Thomas Pringle TD

Thomas Pringle TD – Turf Cutting and Just Transition

Members are being asked to consider a long list of Government failures in environmental policy today. I want to highlight the potential social impacts of measures to ban or restrict the sale of smoky coal and possibly peat and wood as well. The just transition should apply to everyone, everywhere. Social justice should be at the heart of all climate policies. We should use climate emergency policies and channel funding towards alleviating energy poverty. Above all, we need to guarantee the right of equal access to energy for all and end policies that burden vulnerable and marginalised people.

The environmental policies that this Fine Gael-led Government has supported are not improving the environmental quality for everyone. Carbon taxes mean fuel cost hikes for people who do not have the money to retrofit their homes or buy an electric vehicle. Most rural communities do not have access to public transport, meaning that policies that rely on carbon pricing to shift behaviour will not work and will only further burden the poor and disadvantaged.

The ban on the sale of smoky coal was introduced first in 1990, almost 30 years ago. Every Government since then has promised to extend the ban, but none of these promises has been kept. No national air quality management plan has been introduced to ensure that Ireland meets EU directive standards for air quality. In all that time – almost 30 years – virtually no action has been taken to provide households suffering from fuel poverty with real, practical alternatives to burning solid fuel. This is an appalling situation. Successive Governments have squandered opportunities to improve people’s health and quality of life by investing in warmer homes and cleaner fuels. We all know that there is a link between fuel poverty, low incomes and a reliance on solid fuels for heating. This is a particular problem in some parts of the country, including in my constituency. In the context, the Unite trade union estimated that 30,700 people in Donegal were suffering from fuel deprivation in 2015. The Economic and Social Research Institute estimates that 28% of households nationwide suffer from fuel poverty and cannot afford to heat their homes adequately or pay more than 10% of their weekly incomes in fuel costs.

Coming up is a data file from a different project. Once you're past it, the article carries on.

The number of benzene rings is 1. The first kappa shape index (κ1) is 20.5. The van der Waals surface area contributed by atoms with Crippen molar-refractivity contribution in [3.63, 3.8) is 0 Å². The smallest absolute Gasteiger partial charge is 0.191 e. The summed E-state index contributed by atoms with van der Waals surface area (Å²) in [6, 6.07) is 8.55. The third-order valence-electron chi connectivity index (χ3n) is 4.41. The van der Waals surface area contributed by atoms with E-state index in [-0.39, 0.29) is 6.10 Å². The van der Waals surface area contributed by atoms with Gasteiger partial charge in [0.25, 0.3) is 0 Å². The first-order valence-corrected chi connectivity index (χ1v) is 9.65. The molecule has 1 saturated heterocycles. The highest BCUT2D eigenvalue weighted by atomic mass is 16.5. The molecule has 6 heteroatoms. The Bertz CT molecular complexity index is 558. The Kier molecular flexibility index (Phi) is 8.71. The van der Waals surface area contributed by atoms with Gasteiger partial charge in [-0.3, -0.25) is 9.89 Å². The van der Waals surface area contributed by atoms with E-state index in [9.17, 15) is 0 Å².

Those in impoverished communities in County Donegal are affected by both declining air quality in towns such as Letterkenny and by being unable to afford to retrofit their homes. Checking the EPA data for Letterkenny today, I was shocked to see that the air quality is listed as very poor with a rating of 10, which is the worst rating an urban area can get. Letterkenny has had a smoky coal ban for six or seven years. This is based on just one data sampling point for the entire county. Despite Letterkenny being designated as a zone for targeted improvements in air quality management, I see no evidence that the local authority, the EPA or the Department of Communications, Climate Action and Environment is taking any action to improve the air quality of the constituency I represent. Have any of these authorities notified the public, especially people with respiratory illnesses, of the potential hazards that exist? Does the HSE have an action plan? Does the local authority have an action plan? Does the Sustainable Energy Authority of Ireland have a plan to target households burning solid fuels with retrofitting grants in County Donegal? If not, what will the Government do about our poor air quality and environmental crisis? In reality, it is nothing.